By the year 2015, the population is expected to reach approximately 1.42 million people, which is an approximate 7.6% increase from the current population. By the year 2020, the population is expected to reach 1.47 million people, which is an approximate 11.4% increase from the current population. By the year 2025, the population is expected to reach approximately 1.52 million people, which is an approximate 15.2% increase from the current population. By the year 2030, the population is expected to reach approximately 1.565 million people, which is an approximate 18.6% increase from the current population.

New Hampshire Land Mass

The state of New Hampshire is approximately 190 miles from north to south and 70 miles from east to west with a square area of 9,351 making it the 46h largest state in the Untied States. Of the 9,351 square miles, 382 square miles are covered by water. The highest point in the state of New Hampshire is Mount Washington, which reaches 6,288 feet above sea level. The lowest point in the state is at the Atlantic Ocean, reaching sea level. The geographic center of New Hampshire is located in Belknap County, 3 miles east of Ashland. Canada on the north, Massachusetts on the south, the Atlantic Ocean on the east, Vermont, and Maine on the west border the state.

New Hampshire can be broken up into three distinct geographic land areas: Coastal Lowlands, Eastern New England Uplands, and the White Mountains. The Coastal Lowlands makes up the southeastern portion of the state at the border with the Atlantic Ocean to about fifteen miles inland. This area is made up of beaches and islands off the coast of the land. The Eastern New England Uplands make up the majority of the southern portion of the state. This area is made up of the Merrimack Valley, the Hills and Lakes Region, and the Connecticut River Valley. Lastly, the White Mountains are extended from New Hampshire. These mountains cover the northern portion of the state. The highest point in New Hampshire is in this part of the state. The most northern portion of this section is filled with forested hills.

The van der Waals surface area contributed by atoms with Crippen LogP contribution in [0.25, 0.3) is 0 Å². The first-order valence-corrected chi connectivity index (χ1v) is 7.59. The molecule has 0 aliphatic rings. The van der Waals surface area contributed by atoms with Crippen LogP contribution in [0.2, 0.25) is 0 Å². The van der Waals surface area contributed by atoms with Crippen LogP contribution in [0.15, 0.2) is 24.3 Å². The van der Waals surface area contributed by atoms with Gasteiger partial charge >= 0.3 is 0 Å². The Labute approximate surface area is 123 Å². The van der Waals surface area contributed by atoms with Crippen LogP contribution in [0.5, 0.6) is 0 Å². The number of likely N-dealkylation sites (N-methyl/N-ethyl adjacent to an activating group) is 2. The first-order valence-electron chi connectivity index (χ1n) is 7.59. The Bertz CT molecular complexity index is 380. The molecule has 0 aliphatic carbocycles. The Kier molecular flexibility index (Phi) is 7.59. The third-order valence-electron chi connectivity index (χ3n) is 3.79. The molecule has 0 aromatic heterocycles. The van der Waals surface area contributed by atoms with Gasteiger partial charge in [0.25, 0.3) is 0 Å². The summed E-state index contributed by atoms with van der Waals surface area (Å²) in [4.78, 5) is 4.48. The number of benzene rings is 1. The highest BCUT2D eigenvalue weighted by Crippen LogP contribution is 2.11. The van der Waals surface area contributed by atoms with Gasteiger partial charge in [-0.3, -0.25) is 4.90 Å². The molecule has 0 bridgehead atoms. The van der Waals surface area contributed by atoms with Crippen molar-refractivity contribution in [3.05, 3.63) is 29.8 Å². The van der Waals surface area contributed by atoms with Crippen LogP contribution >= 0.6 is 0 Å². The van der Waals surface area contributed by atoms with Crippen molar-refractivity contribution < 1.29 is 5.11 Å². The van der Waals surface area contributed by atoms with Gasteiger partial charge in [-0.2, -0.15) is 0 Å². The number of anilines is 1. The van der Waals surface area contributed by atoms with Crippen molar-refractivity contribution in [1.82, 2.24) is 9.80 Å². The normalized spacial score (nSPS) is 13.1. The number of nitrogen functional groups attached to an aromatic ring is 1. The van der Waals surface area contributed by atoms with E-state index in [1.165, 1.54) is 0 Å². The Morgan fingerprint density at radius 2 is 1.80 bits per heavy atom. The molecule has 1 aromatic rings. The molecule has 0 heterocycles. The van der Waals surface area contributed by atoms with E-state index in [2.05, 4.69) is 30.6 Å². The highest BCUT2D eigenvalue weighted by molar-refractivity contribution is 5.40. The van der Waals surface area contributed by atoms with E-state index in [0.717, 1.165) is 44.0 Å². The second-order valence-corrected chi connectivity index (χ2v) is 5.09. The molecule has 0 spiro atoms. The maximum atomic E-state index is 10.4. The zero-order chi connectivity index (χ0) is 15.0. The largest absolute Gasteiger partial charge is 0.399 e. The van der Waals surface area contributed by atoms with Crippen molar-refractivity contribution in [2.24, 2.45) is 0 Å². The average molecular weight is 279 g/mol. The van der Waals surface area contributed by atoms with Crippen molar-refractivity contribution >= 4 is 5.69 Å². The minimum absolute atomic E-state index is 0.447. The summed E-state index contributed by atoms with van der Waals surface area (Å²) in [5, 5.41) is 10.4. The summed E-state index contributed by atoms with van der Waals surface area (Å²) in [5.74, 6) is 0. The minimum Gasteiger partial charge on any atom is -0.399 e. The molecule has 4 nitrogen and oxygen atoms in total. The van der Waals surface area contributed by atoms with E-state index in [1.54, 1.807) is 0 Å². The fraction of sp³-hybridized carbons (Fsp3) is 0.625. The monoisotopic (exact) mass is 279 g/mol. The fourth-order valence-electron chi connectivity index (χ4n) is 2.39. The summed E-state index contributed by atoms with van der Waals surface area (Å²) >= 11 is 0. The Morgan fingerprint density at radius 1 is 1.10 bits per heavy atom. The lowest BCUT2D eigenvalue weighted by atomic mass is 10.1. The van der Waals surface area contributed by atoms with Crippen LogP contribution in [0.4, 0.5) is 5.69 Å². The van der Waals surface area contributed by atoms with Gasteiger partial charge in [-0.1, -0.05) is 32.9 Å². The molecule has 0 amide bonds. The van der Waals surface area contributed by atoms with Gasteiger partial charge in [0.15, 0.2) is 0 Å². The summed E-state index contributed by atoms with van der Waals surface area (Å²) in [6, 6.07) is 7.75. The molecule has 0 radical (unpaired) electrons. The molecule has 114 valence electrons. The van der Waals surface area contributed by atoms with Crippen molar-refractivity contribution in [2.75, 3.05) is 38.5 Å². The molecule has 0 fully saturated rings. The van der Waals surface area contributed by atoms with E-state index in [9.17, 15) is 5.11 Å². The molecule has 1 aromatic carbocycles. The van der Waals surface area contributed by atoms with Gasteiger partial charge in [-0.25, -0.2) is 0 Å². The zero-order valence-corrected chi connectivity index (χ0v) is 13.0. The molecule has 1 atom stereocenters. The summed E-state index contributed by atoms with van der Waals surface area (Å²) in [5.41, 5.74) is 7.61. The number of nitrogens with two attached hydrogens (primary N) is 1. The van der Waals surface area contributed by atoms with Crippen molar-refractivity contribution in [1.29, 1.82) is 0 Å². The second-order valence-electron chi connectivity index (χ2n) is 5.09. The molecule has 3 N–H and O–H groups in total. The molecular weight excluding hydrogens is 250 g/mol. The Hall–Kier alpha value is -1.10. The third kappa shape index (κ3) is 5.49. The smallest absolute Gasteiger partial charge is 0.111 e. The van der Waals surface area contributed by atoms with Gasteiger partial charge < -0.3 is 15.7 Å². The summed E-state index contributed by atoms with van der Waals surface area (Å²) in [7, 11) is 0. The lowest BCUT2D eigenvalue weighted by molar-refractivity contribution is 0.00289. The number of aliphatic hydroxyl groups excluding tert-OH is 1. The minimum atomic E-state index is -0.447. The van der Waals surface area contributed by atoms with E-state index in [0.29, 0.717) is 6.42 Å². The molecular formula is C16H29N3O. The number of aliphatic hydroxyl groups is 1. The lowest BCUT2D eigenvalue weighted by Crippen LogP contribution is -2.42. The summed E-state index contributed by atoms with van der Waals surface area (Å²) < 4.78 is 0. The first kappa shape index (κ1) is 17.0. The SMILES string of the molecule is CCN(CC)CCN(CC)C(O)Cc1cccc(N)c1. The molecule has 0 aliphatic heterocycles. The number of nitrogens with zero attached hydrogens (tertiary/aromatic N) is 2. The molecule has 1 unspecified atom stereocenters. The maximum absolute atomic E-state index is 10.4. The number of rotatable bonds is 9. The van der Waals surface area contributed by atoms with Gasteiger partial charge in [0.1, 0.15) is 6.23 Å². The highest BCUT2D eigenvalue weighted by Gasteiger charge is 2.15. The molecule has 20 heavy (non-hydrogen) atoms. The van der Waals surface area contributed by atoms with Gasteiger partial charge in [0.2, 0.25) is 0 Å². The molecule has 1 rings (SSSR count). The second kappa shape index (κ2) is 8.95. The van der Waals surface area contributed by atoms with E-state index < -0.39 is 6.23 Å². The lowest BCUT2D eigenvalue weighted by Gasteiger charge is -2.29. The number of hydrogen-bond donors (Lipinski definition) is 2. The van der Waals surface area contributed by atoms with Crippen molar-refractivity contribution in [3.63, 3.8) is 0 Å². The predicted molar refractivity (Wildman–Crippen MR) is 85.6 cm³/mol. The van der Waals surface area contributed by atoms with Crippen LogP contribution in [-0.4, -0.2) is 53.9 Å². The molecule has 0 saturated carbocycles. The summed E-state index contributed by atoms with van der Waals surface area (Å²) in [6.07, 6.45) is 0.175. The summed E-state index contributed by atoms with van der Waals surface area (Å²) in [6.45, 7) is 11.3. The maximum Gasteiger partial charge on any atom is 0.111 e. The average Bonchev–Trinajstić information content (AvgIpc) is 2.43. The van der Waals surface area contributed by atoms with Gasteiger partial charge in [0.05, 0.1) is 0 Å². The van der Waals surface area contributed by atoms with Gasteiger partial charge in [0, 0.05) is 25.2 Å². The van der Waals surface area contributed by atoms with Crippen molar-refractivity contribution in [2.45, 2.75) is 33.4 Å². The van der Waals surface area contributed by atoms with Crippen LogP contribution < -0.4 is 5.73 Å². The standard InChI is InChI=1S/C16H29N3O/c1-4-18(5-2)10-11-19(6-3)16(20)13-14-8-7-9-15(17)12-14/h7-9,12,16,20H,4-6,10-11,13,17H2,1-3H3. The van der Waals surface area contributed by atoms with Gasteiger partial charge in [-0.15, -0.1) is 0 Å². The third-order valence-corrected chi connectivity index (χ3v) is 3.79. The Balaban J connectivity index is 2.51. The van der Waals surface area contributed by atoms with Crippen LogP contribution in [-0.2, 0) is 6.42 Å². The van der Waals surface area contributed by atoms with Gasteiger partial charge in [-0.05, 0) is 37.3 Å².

new-hampshire-population-2013-economyNew Hampshire Demographics

Of the approximate 1.32 million people in the state of New Hampshire, about 50.6% of the population is female, while 49,4% is male. Also, approximately 94% of the population identifies as white (including Hispanic or Latino). But, out of that 94%, only about 3% do identify as Hispanic or Latino and the other 91% as Caucasian. Those that identify as Black or African American make up only 1% of the entire population of the state of New Hampshire. The rest of the population is made up of those that identify as Asian, American Indian, Alaskan Native, or those that identify as two or more races. These other races make up only about 5% of the New Hampshire population.

New Hampshire Religion

The population of New Hampshire identifies as religious at a much lower rate than the national average. About 35% of the state population identifies as religious, compared to the national average of 49%. Out of the 35%, about 24% identify as members of the Catholic Church, making it the largest denomination in New Hampshire. All the other Christian denominations make up about 10.5% of the population. Those who identify as Jewish, Islamic, or as an Eastern religion only make up 0.5% of the population.

Visit New Hampshire

New Hampshire Economy

Historically, mainly the paper and grain mills in the state drove New Hampshire’s economy. However, once the millwork began to fall, traditional manufacturing began to take over as the economic driver of the state. Currently, Smart Manufacturing and High Technology is the largest and most vital sector of New Hampshire’s economy. This company is big on producing electronic components through the usage of high-tech equipment. Another big part of the economy is tourism. Having coastal spots, mountains, and lake destinations makes New Hampshire a great place to visit. Lastly, New Hampshire has the lowest child poverty rate in the country.

Other Resources

Find out more about the population growth of the state of New Hampshire here.

Asia Population 2013

asia-population-2013Asia Population 2013

Asia is the world’s largest and most populous continent with a population of 4.3 billion people. Located primarily in the eastern and northern hemispheres, Asia covers 8.7% of the Earth’s total surface area and comprises 30% of its land area. With approximately 4.3 billion people, it makes up 60% of the world’s current human population. Asia’s growth rate is very high for the modern era and has quadrupled during the last 100 years. Asia’s wealth of natural resources, ecological variability, and biological diversity put it in a great position to support such a high growth rate. Asia’s population growth and quickly growing economic development efforts are threatening the region’s rich and limited resources through their expansion and intensification of agriculture,  uncontrolled growth of industrialization, destruction of natural habitats, and urban sprawl.